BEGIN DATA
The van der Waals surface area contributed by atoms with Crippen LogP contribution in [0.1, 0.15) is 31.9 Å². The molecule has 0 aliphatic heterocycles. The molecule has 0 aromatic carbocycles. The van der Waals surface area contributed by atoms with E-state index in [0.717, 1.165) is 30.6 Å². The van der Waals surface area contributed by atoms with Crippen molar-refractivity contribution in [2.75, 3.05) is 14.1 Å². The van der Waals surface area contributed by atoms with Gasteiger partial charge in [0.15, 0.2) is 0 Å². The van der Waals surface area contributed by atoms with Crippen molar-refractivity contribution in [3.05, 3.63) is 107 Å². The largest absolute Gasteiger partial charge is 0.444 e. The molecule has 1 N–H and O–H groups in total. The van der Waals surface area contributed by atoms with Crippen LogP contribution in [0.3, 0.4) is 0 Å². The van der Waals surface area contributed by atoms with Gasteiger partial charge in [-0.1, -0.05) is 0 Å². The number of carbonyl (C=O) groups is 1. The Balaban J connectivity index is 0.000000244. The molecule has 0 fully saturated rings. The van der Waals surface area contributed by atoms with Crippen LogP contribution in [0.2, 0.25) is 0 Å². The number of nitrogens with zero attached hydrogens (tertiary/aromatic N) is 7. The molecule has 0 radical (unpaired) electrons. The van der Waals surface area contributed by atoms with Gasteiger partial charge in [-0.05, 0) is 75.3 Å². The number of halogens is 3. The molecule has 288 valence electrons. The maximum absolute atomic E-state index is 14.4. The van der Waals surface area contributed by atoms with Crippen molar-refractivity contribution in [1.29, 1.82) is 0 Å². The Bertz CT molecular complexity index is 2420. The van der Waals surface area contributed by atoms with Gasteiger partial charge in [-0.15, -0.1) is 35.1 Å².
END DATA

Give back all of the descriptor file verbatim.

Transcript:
The van der Waals surface area contributed by atoms with Crippen LogP contribution in [0.1, 0.15) is 31.9 Å². The molecule has 0 aliphatic heterocycles. The molecule has 0 aromatic carbocycles. The van der Waals surface area contributed by atoms with E-state index in [0.717, 1.165) is 30.6 Å². The van der Waals surface area contributed by atoms with Crippen molar-refractivity contribution in [2.75, 3.05) is 14.1 Å². The van der Waals surface area contributed by atoms with Gasteiger partial charge in [0.15, 0.2) is 0 Å². The van der Waals surface area contributed by atoms with Crippen molar-refractivity contribution in [3.05, 3.63) is 107 Å². The largest absolute Gasteiger partial charge is 0.444 e. The molecule has 1 N–H and O–H groups in total. The van der Waals surface area contributed by atoms with Crippen LogP contribution in [0.3, 0.4) is 0 Å². The van der Waals surface area contributed by atoms with Gasteiger partial charge in [-0.1, -0.05) is 0 Å². The number of carbonyl (C=O) groups is 1. The Balaban J connectivity index is 0.000000244. The molecule has 0 fully saturated rings. The van der Waals surface area contributed by atoms with Crippen LogP contribution in [0.2, 0.25) is 0 Å². The number of nitrogens with zero attached hydrogens (tertiary/aromatic N) is 7. The molecule has 0 radical (unpaired) electrons. The van der Waals surface area contributed by atoms with Gasteiger partial charge in [-0.05, 0) is 75.3 Å². The number of halogens is 3. The molecule has 288 valence electrons. The maximum absolute atomic E-state index is 14.4. The van der Waals surface area contributed by atoms with Crippen molar-refractivity contribution in [1.29, 1.82) is 0 Å². The Bertz CT molecular complexity index is 2420. The van der Waals surface area contributed by atoms with Gasteiger partial charge in [-0.15, -0.1) is 35.1 Å².